Aiming for No Regrets: Looking ‘Upstream’

When I was a little girl, my father and I used to sketch together.  He never declared himself as an artist, but he was. In later life he would carve animals from wood or soapstone, and I have several of these among my most prized possessions.  He was color-blind, so pen and ink or pencil were his mediums of choice. So they were mine, too.  My favorite things to sketch were landscape scenes – in particular, meandering, tree-lined streams, imitations, I’m sure, of the creek running through the Metroparks at the bottom of my street where I played as a child.

It is surprising to me now, how important that creek was to my sense of self.  I considered it my duty to manage it; keeping the tiny waterfalls free of sticks and leaves, moving branches that had fallen in so the polywogs and salamanders could move about more freely.  Although I was probably robbing them of hiding and nesting places in so doing.

I never wandered too far upstream, needing always to be close enough to get home for supper or lunch, but I always wondered where the stream came from.


I had a conversation yesterday with a friend who, like myself, had spent her working life in service to others.  It happens we both worked in the nonprofit arts realm and are both now some years retired, but as busy – or busier than when we worked full time.  The difference now is that most of our busy-work is delivered still in service to others – but for free, as volunteers for nonprofit groups we care about.

We also talked about how frustrated we are that, while our volunteer efforts are rewarding to some extent, there is little time for doing the things we thought we would be doing in retirement; things that would fulfill the unmet needs, the creative growth and satisfaction of our personal, rather than our professional selves.

What is it about people who have spent their working lives in the nonprofit or service sectors – women in particular, I’d venture – that makes us feel we need to keep giving once we stop being paid for that service? Well, there’s the old ‘women’s’ thing of seeking or needing validation through selfless and usually thankless service, I suppose.  But my friend and I are women who have attained a high level of professional accomplishment and recognition in our respective fields of endeavor. We don’t need to prove anything to anyone. Yet we, or speaking just speak for myself now, I seem to believe I still owe it to the universe to keep on giving.

My friend remarked on the message being delivered everywhere now to Boomers, about volunteerism.  About ‘staying happy in retirement’ by using your life’s experience to serve others; all these urgings to volunteer. Even my former employer has a program for retirees, matching them up with needy nonprofits for volunteer service.

Fewer are the messages celebrating the virtue of personal, creative growth. Fewer are the messages that retirement may signal an appropriate shift in the life cycle toward higher individual human development.

Although I can’t believe I am using this as an example – look at former President George Bush.  Once the leader of the free world, he now spends his time painting – investing in his personal development as an artist.  I wonder, having spent eight years nurturing his creative sensibilities and sensitivities, if this investment was not a factor in the brilliant, nuanced and positively eloquent speech he gave recently about the diminishing civility of human society.  I was deeply impressed and moved. Even if someone wrote the speech for him, his impulse to make this statement and his clear passionate delivery of it had to have come from a place of deep reflection and compassionate, measured thought.  It’s not a place you can get to easily without the time and space unencumbered by the demands of others’ needs.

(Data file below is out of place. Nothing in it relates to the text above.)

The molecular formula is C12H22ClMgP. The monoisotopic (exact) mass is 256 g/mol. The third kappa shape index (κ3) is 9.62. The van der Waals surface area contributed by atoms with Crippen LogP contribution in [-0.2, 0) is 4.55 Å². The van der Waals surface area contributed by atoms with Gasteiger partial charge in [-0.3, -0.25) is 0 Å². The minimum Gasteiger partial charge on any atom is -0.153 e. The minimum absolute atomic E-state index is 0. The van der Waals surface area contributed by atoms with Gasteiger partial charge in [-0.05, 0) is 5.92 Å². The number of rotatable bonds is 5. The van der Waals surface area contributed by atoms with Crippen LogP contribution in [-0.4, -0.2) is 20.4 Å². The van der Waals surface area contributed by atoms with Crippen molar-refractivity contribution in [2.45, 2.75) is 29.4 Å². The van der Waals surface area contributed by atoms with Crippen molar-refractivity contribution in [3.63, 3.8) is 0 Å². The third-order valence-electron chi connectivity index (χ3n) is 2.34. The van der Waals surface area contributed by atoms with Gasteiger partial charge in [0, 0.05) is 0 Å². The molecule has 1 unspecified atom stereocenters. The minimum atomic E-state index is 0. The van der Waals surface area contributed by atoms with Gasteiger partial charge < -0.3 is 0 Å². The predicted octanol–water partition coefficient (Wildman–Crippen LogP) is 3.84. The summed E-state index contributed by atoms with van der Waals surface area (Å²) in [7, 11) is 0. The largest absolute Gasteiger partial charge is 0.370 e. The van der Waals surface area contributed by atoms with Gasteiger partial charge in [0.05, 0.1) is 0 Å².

I have been reading (native Ohio) poet Mary Oliver’s essay collection Upstream.  One essay, entitled “Of Power and Time” captures some of what I have been thinking about – and what my friend and I spent our lunchtime yesterday discussing.  Here’s the final  sentence of that essay.

“The most regretful people on earth are those who felt the call to creative work, who felt their own creative power restive and uprising, and gave to it neither power nor time.”

There’s a terrific reflection on the essay from the blog BrainPickings, here.

I was curious about the title of the book, Upstream, at first, since it is a collection  published late in her life and career, and the essay that struck  me as meaningful seems to be speaking to me, now, downstream  in my life as the creative call has become restive in me.  But the essays reveal the incredible debt she owes to the source material of both her childhood and her connection to nature.  Who she is and what she accomplished comes from who she was and what the early inspirations were for her.

So I am called to look back – upstream, past the rocks and tumbling cataracts of a busy, complex life of service to others,  to where I began.  To reflect on that stream I so carefully tended as a child. To follow the impulse to seek out the source no matter how far I have to wander from home.

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